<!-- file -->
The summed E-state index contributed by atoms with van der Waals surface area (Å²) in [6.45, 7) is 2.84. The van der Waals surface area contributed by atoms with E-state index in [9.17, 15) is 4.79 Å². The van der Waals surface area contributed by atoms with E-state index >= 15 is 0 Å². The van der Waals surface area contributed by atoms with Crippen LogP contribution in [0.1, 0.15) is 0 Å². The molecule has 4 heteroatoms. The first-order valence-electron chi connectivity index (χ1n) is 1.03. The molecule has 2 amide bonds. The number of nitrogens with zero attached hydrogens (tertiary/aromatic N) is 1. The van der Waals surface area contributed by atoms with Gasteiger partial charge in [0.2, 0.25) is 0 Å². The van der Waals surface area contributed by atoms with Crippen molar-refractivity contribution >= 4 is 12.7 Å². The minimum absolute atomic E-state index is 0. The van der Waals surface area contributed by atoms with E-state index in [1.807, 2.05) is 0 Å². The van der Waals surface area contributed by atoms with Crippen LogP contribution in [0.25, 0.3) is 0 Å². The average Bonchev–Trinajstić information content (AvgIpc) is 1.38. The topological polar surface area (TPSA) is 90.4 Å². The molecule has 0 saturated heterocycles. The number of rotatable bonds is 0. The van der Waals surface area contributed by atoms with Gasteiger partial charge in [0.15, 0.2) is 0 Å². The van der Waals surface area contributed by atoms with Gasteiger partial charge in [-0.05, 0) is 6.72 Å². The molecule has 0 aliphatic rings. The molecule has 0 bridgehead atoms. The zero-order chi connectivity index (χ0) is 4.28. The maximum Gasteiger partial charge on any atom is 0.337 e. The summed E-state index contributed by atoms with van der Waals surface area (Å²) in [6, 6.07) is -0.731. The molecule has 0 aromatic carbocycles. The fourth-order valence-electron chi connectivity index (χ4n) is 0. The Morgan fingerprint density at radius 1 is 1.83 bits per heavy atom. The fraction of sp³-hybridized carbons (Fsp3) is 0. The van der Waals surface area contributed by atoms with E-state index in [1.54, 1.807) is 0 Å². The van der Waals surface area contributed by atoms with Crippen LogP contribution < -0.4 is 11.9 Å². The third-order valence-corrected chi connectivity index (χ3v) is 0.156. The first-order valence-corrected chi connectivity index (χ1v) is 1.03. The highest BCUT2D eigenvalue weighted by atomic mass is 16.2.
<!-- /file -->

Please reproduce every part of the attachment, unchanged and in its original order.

The summed E-state index contributed by atoms with van der Waals surface area (Å²) in [6.45, 7) is 2.84. The van der Waals surface area contributed by atoms with E-state index in [9.17, 15) is 4.79 Å². The van der Waals surface area contributed by atoms with E-state index >= 15 is 0 Å². The van der Waals surface area contributed by atoms with Crippen LogP contribution in [0.1, 0.15) is 0 Å². The molecule has 4 heteroatoms. The first-order valence-electron chi connectivity index (χ1n) is 1.03. The molecule has 2 amide bonds. The number of nitrogens with zero attached hydrogens (tertiary/aromatic N) is 1. The van der Waals surface area contributed by atoms with Gasteiger partial charge in [0.2, 0.25) is 0 Å². The van der Waals surface area contributed by atoms with Crippen molar-refractivity contribution >= 4 is 12.7 Å². The minimum absolute atomic E-state index is 0. The van der Waals surface area contributed by atoms with E-state index in [1.807, 2.05) is 0 Å². The van der Waals surface area contributed by atoms with Crippen LogP contribution in [0.25, 0.3) is 0 Å². The average Bonchev–Trinajstić information content (AvgIpc) is 1.38. The topological polar surface area (TPSA) is 90.4 Å². The molecule has 0 saturated heterocycles. The number of rotatable bonds is 0. The van der Waals surface area contributed by atoms with Gasteiger partial charge in [0.15, 0.2) is 0 Å². The van der Waals surface area contributed by atoms with Gasteiger partial charge in [-0.05, 0) is 6.72 Å². The molecule has 0 aliphatic rings. The molecule has 0 bridgehead atoms. The zero-order chi connectivity index (χ0) is 4.28. The maximum Gasteiger partial charge on any atom is 0.337 e. The summed E-state index contributed by atoms with van der Waals surface area (Å²) in [6, 6.07) is -0.731. The molecule has 0 aromatic carbocycles. The fourth-order valence-electron chi connectivity index (χ4n) is 0. The Morgan fingerprint density at radius 1 is 1.83 bits per heavy atom. The fraction of sp³-hybridized carbons (Fsp3) is 0. The van der Waals surface area contributed by atoms with E-state index in [1.54, 1.807) is 0 Å². The van der Waals surface area contributed by atoms with Crippen LogP contribution < -0.4 is 11.9 Å². The third-order valence-corrected chi connectivity index (χ3v) is 0.156. The first-order valence-corrected chi connectivity index (χ1v) is 1.03. The highest BCUT2D eigenvalue weighted by atomic mass is 16.2.